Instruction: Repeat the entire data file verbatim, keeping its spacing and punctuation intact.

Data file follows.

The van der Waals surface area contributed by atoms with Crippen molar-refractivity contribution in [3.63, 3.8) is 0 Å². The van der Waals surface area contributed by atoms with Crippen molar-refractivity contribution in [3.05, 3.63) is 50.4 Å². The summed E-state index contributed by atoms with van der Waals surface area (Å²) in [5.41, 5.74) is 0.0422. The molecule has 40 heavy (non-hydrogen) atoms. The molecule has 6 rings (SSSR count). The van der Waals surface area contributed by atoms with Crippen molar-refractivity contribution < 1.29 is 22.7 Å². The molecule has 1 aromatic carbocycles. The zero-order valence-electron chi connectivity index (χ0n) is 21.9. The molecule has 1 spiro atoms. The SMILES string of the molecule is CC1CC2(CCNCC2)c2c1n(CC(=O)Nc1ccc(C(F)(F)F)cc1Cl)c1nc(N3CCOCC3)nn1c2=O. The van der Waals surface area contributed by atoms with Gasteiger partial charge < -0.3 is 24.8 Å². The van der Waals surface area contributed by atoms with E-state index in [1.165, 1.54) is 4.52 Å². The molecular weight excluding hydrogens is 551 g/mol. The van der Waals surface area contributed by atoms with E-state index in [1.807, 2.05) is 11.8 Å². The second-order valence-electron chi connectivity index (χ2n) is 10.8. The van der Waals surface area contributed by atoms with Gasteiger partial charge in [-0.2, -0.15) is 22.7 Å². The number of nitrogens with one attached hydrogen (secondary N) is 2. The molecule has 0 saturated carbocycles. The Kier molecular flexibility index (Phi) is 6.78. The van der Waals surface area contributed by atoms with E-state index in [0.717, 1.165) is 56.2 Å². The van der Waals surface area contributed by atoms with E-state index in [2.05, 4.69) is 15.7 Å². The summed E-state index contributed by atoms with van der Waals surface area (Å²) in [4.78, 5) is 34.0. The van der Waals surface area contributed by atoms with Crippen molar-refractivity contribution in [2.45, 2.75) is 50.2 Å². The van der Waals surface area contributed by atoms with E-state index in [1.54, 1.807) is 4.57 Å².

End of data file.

The van der Waals surface area contributed by atoms with Crippen molar-refractivity contribution in [3.63, 3.8) is 0 Å². The van der Waals surface area contributed by atoms with Crippen molar-refractivity contribution in [3.05, 3.63) is 50.4 Å². The summed E-state index contributed by atoms with van der Waals surface area (Å²) in [5.41, 5.74) is 0.0422. The molecule has 40 heavy (non-hydrogen) atoms. The molecule has 6 rings (SSSR count). The van der Waals surface area contributed by atoms with Crippen molar-refractivity contribution < 1.29 is 22.7 Å². The molecule has 1 aromatic carbocycles. The zero-order valence-electron chi connectivity index (χ0n) is 21.9. The molecule has 1 spiro atoms. The SMILES string of the molecule is CC1CC2(CCNCC2)c2c1n(CC(=O)Nc1ccc(C(F)(F)F)cc1Cl)c1nc(N3CCOCC3)nn1c2=O. The van der Waals surface area contributed by atoms with Gasteiger partial charge < -0.3 is 24.8 Å². The van der Waals surface area contributed by atoms with E-state index in [1.165, 1.54) is 4.52 Å². The molecular weight excluding hydrogens is 551 g/mol. The van der Waals surface area contributed by atoms with E-state index in [1.807, 2.05) is 11.8 Å². The second-order valence-electron chi connectivity index (χ2n) is 10.8. The van der Waals surface area contributed by atoms with Gasteiger partial charge in [-0.2, -0.15) is 22.7 Å². The number of nitrogens with one attached hydrogen (secondary N) is 2. The molecule has 0 saturated carbocycles. The Kier molecular flexibility index (Phi) is 6.78. The van der Waals surface area contributed by atoms with E-state index in [0.717, 1.165) is 56.2 Å². The van der Waals surface area contributed by atoms with E-state index in [2.05, 4.69) is 15.7 Å². The summed E-state index contributed by atoms with van der Waals surface area (Å²) in [4.78, 5) is 34.0. The van der Waals surface area contributed by atoms with Crippen molar-refractivity contribution in [2.45, 2.75) is 50.2 Å². The van der Waals surface area contributed by atoms with E-state index in [1.54, 1.807) is 4.57 Å².